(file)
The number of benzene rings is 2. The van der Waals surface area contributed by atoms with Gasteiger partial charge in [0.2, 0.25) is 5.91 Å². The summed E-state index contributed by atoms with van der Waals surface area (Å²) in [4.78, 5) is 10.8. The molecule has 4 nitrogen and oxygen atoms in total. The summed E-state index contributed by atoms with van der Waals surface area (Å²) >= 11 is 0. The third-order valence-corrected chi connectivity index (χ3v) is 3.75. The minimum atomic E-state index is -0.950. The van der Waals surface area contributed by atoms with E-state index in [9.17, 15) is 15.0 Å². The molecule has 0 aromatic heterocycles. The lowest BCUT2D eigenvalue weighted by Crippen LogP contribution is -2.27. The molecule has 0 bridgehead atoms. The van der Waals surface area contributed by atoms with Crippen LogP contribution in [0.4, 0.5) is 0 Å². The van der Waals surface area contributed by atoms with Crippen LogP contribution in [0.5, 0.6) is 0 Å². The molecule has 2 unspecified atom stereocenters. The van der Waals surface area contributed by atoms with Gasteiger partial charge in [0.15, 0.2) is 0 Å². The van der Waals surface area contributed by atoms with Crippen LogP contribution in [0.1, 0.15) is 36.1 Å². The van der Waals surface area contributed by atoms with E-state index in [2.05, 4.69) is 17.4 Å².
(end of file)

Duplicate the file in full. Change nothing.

The number of benzene rings is 2. The van der Waals surface area contributed by atoms with Gasteiger partial charge in [0.2, 0.25) is 5.91 Å². The summed E-state index contributed by atoms with van der Waals surface area (Å²) in [4.78, 5) is 10.8. The molecule has 4 nitrogen and oxygen atoms in total. The summed E-state index contributed by atoms with van der Waals surface area (Å²) >= 11 is 0. The third-order valence-corrected chi connectivity index (χ3v) is 3.75. The minimum atomic E-state index is -0.950. The van der Waals surface area contributed by atoms with E-state index in [9.17, 15) is 15.0 Å². The molecule has 0 aromatic heterocycles. The lowest BCUT2D eigenvalue weighted by Crippen LogP contribution is -2.27. The molecule has 0 bridgehead atoms. The van der Waals surface area contributed by atoms with Crippen LogP contribution in [0.4, 0.5) is 0 Å². The van der Waals surface area contributed by atoms with Crippen LogP contribution in [0.5, 0.6) is 0 Å². The molecule has 2 unspecified atom stereocenters. The van der Waals surface area contributed by atoms with Gasteiger partial charge in [0.15, 0.2) is 0 Å². The van der Waals surface area contributed by atoms with Crippen LogP contribution in [0.1, 0.15) is 36.1 Å². The van der Waals surface area contributed by atoms with E-state index in [2.05, 4.69) is 17.4 Å².